For a pet affected by loud sounds, this is a dangerous, terrifying and uncomfortable time–both for the pet and their people. Your dog cannot control their reaction to loud sounds, but you can help them learn to tolerate and/or adjust to them.
You, as the pet parent, must learn to recognize the indications of these fears and also learn some pointers to reduce this stress. As always, talk to your veterinarian if this is a problem for your animal. Behavior adjustment alone works well for some pets, others may require medications in addition to habit adjustment to be safe and not hurt themselves trying to “get away” from the noise. Commonly seen indications of noise phobias include:
Attempting to hide or enter/ out of the house, fence, or other enclosure
Refusing to consume food
Some animals may loose bladder or bowel control or experience short-lived diarrhea from prolonged tension
Please note: The indications discussed above are basic signs and might be indicative of numerous various illness or conditions. Please consult with your vet if these signs persist after fireworks or thunder has subsided, or if you think that your family pet might have been poisoned or is otherwise ill.
Attempting to get away from the loud noises can result in broken windows, torn fences, chewed doors or canine cages and lead to lacerations, foot pad injuries, teeth and mouth injuries or much worse as they attempt to escape from the disturbingly loud noises.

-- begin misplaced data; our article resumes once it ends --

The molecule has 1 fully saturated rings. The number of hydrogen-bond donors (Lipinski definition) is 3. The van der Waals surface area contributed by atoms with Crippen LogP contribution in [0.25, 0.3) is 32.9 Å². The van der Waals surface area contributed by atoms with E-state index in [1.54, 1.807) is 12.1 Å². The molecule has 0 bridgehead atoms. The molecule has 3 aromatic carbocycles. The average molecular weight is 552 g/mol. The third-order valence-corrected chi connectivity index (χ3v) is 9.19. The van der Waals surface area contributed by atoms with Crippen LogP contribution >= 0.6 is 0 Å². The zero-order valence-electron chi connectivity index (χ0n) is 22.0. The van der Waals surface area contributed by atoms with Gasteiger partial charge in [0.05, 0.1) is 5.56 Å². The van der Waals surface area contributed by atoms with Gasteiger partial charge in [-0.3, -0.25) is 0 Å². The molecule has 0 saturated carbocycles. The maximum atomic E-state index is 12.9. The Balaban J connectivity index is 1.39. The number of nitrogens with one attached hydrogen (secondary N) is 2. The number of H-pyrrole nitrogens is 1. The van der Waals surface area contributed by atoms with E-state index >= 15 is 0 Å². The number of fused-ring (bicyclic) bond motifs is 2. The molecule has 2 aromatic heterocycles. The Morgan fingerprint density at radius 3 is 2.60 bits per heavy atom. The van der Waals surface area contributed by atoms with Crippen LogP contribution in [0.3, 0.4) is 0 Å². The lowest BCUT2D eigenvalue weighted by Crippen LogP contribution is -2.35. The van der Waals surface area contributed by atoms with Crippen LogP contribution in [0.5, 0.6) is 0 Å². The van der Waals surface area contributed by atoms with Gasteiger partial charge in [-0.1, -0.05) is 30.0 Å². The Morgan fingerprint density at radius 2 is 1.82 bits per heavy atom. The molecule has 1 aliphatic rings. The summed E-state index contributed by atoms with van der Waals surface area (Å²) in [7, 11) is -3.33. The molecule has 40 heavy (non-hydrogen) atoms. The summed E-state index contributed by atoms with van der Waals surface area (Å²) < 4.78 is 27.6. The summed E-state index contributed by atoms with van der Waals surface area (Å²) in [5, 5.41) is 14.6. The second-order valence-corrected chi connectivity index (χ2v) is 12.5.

It doesn’t matter if the fears are “reasonable” or not. It also should be noted that scolding a frightened animal is not efficient will only heighten the worries.
Leave your dog at home. It may be appealing to bring along your pet(s) so everybody can delight in the entertainment; however, the loud sounds aren’t typically fun for pets. Plus, there are many other hazards – fire, food (dietary indiscretion), getting lost in the confusion, etc., that makes staying at home in a comfy safe environment an excellent option.
Keep animals inside, if possible. It is advisable to close the curtains and turn on the TV or radio to supply some diversion. Calming or classical music are better than some television or radio noise options. Therapeutic music such as “Through A Dog’s Ear” or The Dog Channel frequently work better at keeping your pet calm and providing an audio diversion.
Provide a safe “escape” place. Many times family pets will look for out a little den-like place (such as a crate) if they are fearful or stressed out. If you do not currently have a one, a bed or similar place that your animal can call his “own,” it is recommended to develop that safe location and familiarize your animal with it prior to needed, as a way of minimizing tension during fireworks and thunderstorms. One of my dogs loves to go hide in my closet!
Use a leash or carrier. If you must be outdoors with your pet, keep the family pet on a leash or in the carrier at all times.
Practice fire safety. Keep pet far from matches, lighter fuel, open fires and fireworks – specifically ones that are lighted on the ground. Family pets might try to smell (or consume) fireworks and pet hair can easily catch fire if too near to the fireworks.